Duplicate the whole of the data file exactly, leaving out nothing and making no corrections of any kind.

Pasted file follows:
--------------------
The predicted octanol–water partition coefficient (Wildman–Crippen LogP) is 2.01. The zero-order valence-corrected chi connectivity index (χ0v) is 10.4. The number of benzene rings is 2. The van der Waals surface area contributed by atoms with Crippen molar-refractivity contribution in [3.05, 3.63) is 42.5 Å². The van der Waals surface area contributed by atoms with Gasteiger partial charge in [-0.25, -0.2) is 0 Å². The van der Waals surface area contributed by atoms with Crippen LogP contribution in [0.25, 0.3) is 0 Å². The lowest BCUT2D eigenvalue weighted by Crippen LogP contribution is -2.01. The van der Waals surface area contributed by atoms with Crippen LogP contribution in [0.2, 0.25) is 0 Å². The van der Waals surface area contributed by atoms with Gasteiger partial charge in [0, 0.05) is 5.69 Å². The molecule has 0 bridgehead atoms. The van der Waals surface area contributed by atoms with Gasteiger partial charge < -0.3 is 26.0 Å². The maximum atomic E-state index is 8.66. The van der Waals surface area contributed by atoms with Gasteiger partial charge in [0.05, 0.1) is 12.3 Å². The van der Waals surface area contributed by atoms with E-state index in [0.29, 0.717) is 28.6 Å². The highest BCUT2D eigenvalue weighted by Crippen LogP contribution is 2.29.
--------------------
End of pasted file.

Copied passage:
The predicted octanol–water partition coefficient (Wildman–Crippen LogP) is 2.01. The zero-order valence-corrected chi connectivity index (χ0v) is 10.4. The number of benzene rings is 2. The van der Waals surface area contributed by atoms with Crippen molar-refractivity contribution in [3.05, 3.63) is 42.5 Å². The van der Waals surface area contributed by atoms with Gasteiger partial charge in [-0.25, -0.2) is 0 Å². The van der Waals surface area contributed by atoms with Crippen LogP contribution in [0.25, 0.3) is 0 Å². The lowest BCUT2D eigenvalue weighted by Crippen LogP contribution is -2.01. The van der Waals surface area contributed by atoms with Crippen LogP contribution in [0.2, 0.25) is 0 Å². The van der Waals surface area contributed by atoms with Gasteiger partial charge in [0, 0.05) is 5.69 Å². The molecule has 0 bridgehead atoms. The van der Waals surface area contributed by atoms with Gasteiger partial charge < -0.3 is 26.0 Å². The maximum atomic E-state index is 8.66. The van der Waals surface area contributed by atoms with Gasteiger partial charge in [0.05, 0.1) is 12.3 Å². The van der Waals surface area contributed by atoms with E-state index in [0.29, 0.717) is 28.6 Å². The highest BCUT2D eigenvalue weighted by Crippen LogP contribution is 2.29.